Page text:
Spey Landing Salmon/Steelhead solo

CreekScrambler

Active Member
If I was 80' from shore, pretty good chance I would be casting a single hander
It's a big, 450' wide river in that spot. 80' from shore is where I could swing the nice 3'-6' water over cobbles & bowling balls with a 70' cast. Why horse a single hander around to cover water when a TH rod will do that easy as pie all day long?

Edited to add: I don't have a single hander in a suitable weight for salmon & steelhead-sized fish.
 
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O' Clarkii Stomias

Active Member
It's a big, 450' wide river in that spot. 80' from shore is where I could swing the nice 3'-6' water over cobbles & bowling balls with a 70' cast. Why horse a single hander around to cover water when a TH rod will do that easy as pie all day long?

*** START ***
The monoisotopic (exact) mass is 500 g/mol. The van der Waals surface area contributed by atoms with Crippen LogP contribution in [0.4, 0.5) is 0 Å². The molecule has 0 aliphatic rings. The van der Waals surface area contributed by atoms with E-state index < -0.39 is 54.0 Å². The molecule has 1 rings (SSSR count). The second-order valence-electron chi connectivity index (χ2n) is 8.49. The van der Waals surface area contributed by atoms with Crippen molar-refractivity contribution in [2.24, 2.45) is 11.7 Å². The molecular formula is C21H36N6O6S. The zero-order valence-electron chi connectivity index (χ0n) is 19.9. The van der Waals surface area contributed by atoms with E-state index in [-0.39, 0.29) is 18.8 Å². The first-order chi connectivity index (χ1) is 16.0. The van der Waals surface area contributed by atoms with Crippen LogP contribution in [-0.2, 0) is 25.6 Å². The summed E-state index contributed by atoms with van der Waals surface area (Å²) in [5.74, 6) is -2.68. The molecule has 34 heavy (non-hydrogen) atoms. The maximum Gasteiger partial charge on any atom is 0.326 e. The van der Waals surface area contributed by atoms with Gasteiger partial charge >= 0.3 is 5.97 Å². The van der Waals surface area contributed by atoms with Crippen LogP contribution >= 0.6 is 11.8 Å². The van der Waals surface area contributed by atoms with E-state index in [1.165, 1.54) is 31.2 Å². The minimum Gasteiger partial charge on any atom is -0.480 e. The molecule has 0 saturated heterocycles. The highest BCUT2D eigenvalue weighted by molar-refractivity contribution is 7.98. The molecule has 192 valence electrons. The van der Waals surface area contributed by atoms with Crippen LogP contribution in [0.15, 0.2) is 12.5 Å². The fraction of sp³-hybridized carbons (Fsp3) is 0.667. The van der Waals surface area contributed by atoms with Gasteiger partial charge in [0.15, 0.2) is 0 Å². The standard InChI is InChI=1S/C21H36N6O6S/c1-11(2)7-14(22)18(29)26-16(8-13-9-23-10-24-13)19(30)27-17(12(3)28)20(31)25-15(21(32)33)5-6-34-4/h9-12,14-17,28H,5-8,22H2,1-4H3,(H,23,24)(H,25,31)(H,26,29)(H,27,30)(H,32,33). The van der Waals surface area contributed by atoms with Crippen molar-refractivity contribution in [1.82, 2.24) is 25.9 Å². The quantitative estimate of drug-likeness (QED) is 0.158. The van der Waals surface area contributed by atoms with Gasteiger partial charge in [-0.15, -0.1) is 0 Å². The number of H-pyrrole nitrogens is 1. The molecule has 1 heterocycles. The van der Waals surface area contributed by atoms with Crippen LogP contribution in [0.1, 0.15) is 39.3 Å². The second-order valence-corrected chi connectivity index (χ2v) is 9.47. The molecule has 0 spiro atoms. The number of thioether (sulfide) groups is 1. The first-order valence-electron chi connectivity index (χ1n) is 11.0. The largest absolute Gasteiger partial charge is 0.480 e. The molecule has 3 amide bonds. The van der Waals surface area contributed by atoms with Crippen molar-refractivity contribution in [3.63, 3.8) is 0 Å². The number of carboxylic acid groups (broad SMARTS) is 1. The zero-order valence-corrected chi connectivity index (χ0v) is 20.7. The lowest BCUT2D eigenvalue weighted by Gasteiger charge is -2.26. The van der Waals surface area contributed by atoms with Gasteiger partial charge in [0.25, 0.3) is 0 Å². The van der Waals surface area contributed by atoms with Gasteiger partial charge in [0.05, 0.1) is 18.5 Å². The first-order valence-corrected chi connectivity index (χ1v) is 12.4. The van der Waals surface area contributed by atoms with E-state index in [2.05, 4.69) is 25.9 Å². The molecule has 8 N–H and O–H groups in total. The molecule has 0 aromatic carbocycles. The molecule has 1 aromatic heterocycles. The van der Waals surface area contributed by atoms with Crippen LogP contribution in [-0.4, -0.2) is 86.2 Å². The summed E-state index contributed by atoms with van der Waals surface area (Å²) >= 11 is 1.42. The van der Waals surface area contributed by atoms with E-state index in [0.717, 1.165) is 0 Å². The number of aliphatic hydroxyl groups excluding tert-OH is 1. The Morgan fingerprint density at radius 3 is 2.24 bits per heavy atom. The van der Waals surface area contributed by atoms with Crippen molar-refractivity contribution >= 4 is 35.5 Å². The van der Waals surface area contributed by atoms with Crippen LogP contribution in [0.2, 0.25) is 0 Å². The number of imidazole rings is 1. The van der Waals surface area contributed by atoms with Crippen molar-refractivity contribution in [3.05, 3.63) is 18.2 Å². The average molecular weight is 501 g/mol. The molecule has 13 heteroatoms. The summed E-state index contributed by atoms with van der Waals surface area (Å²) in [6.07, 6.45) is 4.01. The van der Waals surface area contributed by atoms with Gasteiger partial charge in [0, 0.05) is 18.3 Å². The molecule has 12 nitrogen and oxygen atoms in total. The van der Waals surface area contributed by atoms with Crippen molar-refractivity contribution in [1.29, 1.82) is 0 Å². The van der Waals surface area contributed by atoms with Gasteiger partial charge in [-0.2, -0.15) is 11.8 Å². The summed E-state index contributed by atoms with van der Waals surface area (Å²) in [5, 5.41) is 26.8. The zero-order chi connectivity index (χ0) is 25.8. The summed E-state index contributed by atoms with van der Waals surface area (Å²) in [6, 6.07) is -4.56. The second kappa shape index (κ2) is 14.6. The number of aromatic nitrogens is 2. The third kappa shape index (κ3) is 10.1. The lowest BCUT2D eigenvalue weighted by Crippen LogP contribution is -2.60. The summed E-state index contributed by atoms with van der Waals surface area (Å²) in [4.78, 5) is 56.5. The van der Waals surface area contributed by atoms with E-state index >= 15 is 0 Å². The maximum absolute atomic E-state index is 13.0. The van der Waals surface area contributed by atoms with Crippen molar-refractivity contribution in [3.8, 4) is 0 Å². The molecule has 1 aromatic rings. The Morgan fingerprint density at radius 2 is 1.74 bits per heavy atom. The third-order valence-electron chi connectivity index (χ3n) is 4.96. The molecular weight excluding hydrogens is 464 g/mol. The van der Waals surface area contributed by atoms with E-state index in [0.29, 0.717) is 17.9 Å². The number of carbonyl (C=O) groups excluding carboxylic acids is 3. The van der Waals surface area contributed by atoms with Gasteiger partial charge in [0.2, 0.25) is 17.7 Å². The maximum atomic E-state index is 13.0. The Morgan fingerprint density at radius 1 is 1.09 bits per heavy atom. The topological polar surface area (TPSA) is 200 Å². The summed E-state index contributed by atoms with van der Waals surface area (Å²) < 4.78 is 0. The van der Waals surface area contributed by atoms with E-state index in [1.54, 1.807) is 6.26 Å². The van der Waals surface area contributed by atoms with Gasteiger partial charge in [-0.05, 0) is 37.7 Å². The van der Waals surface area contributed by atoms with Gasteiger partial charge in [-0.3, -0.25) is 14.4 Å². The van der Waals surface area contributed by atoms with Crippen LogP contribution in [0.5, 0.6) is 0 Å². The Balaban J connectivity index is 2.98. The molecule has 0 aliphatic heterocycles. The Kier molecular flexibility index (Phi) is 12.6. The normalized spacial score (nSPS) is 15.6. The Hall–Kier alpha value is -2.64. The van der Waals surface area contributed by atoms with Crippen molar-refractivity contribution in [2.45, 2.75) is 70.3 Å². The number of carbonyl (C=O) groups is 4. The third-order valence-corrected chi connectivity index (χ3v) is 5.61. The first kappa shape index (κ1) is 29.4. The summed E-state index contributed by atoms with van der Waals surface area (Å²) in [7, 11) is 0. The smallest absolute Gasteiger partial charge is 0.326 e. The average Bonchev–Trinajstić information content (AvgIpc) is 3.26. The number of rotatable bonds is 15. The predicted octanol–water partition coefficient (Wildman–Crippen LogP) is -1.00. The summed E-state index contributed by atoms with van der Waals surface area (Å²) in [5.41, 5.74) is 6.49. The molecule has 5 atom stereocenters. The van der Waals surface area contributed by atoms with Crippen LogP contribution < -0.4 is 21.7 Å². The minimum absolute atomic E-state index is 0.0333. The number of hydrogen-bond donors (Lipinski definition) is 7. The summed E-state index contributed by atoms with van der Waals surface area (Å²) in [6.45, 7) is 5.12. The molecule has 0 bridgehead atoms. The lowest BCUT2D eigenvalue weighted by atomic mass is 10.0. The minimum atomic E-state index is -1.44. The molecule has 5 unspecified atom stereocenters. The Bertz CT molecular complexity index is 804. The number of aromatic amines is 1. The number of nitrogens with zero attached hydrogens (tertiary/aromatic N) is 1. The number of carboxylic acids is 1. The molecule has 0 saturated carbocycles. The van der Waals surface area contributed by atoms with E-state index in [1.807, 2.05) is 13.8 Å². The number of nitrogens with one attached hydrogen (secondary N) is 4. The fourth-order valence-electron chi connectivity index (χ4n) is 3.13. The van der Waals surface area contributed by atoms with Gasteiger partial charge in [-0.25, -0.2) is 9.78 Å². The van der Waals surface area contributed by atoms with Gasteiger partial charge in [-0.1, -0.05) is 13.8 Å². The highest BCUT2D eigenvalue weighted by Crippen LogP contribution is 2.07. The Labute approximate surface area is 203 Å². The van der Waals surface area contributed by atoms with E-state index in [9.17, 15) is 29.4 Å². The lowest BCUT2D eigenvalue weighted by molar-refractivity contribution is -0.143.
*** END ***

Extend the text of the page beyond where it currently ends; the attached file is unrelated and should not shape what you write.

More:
Edited to add: I don't have a single hander in a suitable weight for salmon & steelhead-sized fish.
After 30 years of spey, there is something I find very satisfying about finding opportunities to swing with a single hander. I wasn't being critical.
 

CreekScrambler

Active Member
After 30 years of spey, there is something I find very satisfying about finding opportunities to swing with a single hander. I wasn't being critical.
Cheers to that! I lack the gear/big-water experience to fish this particular river with a single-hander, so I swing with the spey rod as a matter of confidence. The Yak, however, is super fun to swing with my 5wt and I have a blast there with anything olive and a sink-tip line. That's a river I can wrap my head around with a single hander.
 

CreekScrambler

Active Member